There’s no doubt that Brown University students see the libraries as important fixtures on campus.
Before the COVID-19 pandemic, nearly all undergraduates visited the University’s Rockefeller and Sciences Libraries each year, along with three-quarters of graduate students and two-thirds of medical students. Students regularly cite the reading room in the John Hay Library as a favorite study spot. And in a typical year, Library staff provide thousands in the Brown community with research support through workshops, class sessions and one-on-one consultations.
But University Library leaders know it can play an even more essential role in research, teaching and learning, both at Brown and in the greater Providence community. Thanks to a generous gift from donors who wish to remain anonymous, Library staff will spend the next few years executing an ambitious vision to integrate the Library’s presence even more deeply into academic life at Brown.
With funding from the gift and hubs at the Rockefeller Library, John Hay Library and Sciences Library, a new Center for Library Exploration and Research promises to strengthen academic excellence, fuel innovative scholarship and extend the Library’s impact beyond campus, bringing research resources and collections to more adults and kids in the greater community.
University Provost Richard M. Locke said the center will build on the strengths of Brown’s libraries as essential spaces and resources.
“In addition to its role advancing the work of scholars across Brown, the University Library is a center of academic excellence in its own right,” Locke said. “The Center for Library Exploration and Research will enable a growing number of students, faculty and community members to experience that excellence for themselves. It will provide more opportunities to learn the fundamental principles of scholarly research, explore Brown’s unique special collections and strengthen data-driven research that aims to solve pressing societal problems.”
University Librarian Joseph S. Meisel said the center will support scholarly inquiry at every stage of the research lifecycle. Two new endowed staff positions — a director of library exploration and research, and a staff member dedicated to community engagement — will, along with redefined staff roles and expanded partnerships, enable staff at each of the three Library facilities to provide more support for research, increase use of special collections, and guide undergraduates, as well as high school and middle school visitors, through the skills they need to conduct research.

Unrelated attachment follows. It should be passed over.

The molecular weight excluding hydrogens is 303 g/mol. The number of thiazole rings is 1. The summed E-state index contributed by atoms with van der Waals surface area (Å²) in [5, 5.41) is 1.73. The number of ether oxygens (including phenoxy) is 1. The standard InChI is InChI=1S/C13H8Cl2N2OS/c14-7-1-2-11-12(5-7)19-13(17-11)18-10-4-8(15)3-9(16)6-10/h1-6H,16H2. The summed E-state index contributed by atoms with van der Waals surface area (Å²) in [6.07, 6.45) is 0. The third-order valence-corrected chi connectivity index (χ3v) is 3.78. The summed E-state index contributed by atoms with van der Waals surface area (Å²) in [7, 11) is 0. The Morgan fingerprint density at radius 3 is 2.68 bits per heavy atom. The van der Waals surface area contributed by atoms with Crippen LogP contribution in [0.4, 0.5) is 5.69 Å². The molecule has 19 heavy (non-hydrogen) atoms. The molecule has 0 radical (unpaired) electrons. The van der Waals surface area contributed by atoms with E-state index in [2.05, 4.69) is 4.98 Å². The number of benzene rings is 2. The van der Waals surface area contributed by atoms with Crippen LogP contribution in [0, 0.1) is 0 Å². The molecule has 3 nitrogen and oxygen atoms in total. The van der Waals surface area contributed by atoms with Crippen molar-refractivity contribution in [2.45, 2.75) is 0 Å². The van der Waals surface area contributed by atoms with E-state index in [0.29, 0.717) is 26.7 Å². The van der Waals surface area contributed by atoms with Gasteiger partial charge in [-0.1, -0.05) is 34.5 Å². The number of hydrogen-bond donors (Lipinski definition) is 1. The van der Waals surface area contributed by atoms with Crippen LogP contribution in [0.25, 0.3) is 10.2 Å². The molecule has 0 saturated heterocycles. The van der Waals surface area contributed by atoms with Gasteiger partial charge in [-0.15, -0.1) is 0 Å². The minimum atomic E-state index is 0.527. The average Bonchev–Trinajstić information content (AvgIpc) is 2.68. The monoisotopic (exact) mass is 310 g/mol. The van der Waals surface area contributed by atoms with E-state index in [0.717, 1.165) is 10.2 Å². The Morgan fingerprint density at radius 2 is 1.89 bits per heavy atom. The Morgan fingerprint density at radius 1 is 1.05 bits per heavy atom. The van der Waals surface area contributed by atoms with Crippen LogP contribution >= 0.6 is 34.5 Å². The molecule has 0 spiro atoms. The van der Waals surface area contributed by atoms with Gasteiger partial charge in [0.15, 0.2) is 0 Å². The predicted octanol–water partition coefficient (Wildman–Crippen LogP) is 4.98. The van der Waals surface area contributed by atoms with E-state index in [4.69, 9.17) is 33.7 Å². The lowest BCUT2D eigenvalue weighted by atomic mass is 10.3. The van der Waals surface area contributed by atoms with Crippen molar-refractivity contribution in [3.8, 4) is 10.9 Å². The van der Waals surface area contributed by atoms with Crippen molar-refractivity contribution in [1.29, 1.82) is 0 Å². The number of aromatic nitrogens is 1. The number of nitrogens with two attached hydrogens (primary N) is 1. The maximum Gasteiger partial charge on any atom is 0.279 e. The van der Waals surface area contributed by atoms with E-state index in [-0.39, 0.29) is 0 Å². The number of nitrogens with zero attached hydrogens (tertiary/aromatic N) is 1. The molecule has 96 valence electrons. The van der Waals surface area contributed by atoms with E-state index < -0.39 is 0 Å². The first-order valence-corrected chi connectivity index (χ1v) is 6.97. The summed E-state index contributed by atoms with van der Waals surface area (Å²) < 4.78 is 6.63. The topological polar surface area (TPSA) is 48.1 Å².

“The work of the Library is already central to the University’s mission of discovering, communicating and preserving knowledge and understanding in a spirit of free inquiry,” Meisel said. “Establishing the Center for Library Exploration and Research will deepen our commitment to advancing an academic community that produces rigorous scholarship and promotes excellence, on and beyond campus.”
Expanded research training
Meisel said that the center will bring enhanced focus to three areas where library resources are particularly important in students’ ability to achieve academic goals: instruction in basic research methods and tools, support for data research, and support for research using primary source materials. The center will span the Library’s three largest buildings: The Rockefeller Library will serve as the home for support in building core research tools and methods; the Sciences Library will be home to expanded data research support; and the John Hay Library, the gateway to the University’s archives and special collections, will serve as the site for expanded primary source research.
Meisel said the expanded support for research tools and methods is intended to assist students at every phase of their academic journeys — from studying for exams to tackling research-heavy assignments to sourcing news articles, scholarly papers and literature that will support thesis and dissertation work. Boosting support will help students acquire crucial foundational skills and practices they need, but may not have learned formally, to complete assignments and capstone projects.
“Brown’s student body represents a wide range of educational backgrounds and prior research experience,” Meisel said. “We want students to know that regardless of their background, the Library can play a key role in helping them achieve their academic goals.”
Meisel said the addition of an exploration and research librarian will strengthen the Library’s existing research support network, as the new librarian works with fellow Library experts as well as student assistants with extensive research experience. That network will help students at all levels master the research process, develop strong scholarly questions, construct literature searches, locate and document sources, and understand concepts such as copyright and fair use.